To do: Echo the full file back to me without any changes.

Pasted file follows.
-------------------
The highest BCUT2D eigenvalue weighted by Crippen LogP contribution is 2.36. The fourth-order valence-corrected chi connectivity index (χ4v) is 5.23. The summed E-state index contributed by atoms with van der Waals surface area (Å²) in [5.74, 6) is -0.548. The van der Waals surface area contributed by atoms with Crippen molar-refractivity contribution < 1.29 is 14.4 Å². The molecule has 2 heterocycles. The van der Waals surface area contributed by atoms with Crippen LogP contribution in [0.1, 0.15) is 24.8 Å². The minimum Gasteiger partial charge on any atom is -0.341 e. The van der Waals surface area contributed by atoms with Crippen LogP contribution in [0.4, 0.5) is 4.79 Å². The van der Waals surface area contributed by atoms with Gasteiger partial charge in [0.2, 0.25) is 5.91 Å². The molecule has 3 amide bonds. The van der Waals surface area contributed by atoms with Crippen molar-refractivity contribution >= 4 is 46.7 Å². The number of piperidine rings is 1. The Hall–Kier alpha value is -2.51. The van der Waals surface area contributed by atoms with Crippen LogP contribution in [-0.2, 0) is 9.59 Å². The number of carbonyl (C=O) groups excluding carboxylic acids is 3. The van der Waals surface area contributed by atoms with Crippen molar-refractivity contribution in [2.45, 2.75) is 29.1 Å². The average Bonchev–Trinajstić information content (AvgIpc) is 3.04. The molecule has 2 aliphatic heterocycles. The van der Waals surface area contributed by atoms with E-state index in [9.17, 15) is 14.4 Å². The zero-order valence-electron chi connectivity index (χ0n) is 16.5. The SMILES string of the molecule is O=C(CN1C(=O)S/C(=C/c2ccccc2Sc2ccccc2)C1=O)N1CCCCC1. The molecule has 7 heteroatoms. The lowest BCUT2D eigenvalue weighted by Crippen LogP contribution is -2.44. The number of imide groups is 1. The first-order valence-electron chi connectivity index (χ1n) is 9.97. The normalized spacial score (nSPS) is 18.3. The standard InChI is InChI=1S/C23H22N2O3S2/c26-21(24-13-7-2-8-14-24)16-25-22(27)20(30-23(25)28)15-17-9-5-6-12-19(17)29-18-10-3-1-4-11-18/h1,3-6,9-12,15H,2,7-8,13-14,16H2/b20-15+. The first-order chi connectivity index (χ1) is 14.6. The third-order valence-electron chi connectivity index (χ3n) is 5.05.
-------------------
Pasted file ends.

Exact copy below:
The highest BCUT2D eigenvalue weighted by Crippen LogP contribution is 2.36. The fourth-order valence-corrected chi connectivity index (χ4v) is 5.23. The summed E-state index contributed by atoms with van der Waals surface area (Å²) in [5.74, 6) is -0.548. The van der Waals surface area contributed by atoms with Crippen molar-refractivity contribution < 1.29 is 14.4 Å². The molecule has 2 heterocycles. The van der Waals surface area contributed by atoms with Crippen LogP contribution in [0.1, 0.15) is 24.8 Å². The minimum Gasteiger partial charge on any atom is -0.341 e. The van der Waals surface area contributed by atoms with Crippen LogP contribution in [0.4, 0.5) is 4.79 Å². The van der Waals surface area contributed by atoms with Gasteiger partial charge in [0.2, 0.25) is 5.91 Å². The molecule has 3 amide bonds. The van der Waals surface area contributed by atoms with Crippen molar-refractivity contribution >= 4 is 46.7 Å². The number of piperidine rings is 1. The Hall–Kier alpha value is -2.51. The van der Waals surface area contributed by atoms with Crippen LogP contribution in [-0.2, 0) is 9.59 Å². The number of carbonyl (C=O) groups excluding carboxylic acids is 3. The van der Waals surface area contributed by atoms with Crippen molar-refractivity contribution in [2.45, 2.75) is 29.1 Å². The average Bonchev–Trinajstić information content (AvgIpc) is 3.04. The molecule has 2 aliphatic heterocycles. The van der Waals surface area contributed by atoms with E-state index in [9.17, 15) is 14.4 Å². The zero-order valence-electron chi connectivity index (χ0n) is 16.5. The SMILES string of the molecule is O=C(CN1C(=O)S/C(=C/c2ccccc2Sc2ccccc2)C1=O)N1CCCCC1. The molecule has 7 heteroatoms. The lowest BCUT2D eigenvalue weighted by Crippen LogP contribution is -2.44. The number of imide groups is 1. The first-order valence-electron chi connectivity index (χ1n) is 9.97. The normalized spacial score (nSPS) is 18.3. The standard InChI is InChI=1S/C23H22N2O3S2/c26-21(24-13-7-2-8-14-24)16-25-22(27)20(30-23(25)28)15-17-9-5-6-12-19(17)29-18-10-3-1-4-11-18/h1,3-6,9-12,15H,2,7-8,13-14,16H2/b20-15+. The first-order chi connectivity index (χ1) is 14.6. The third-order valence-electron chi connectivity index (χ3n) is 5.05.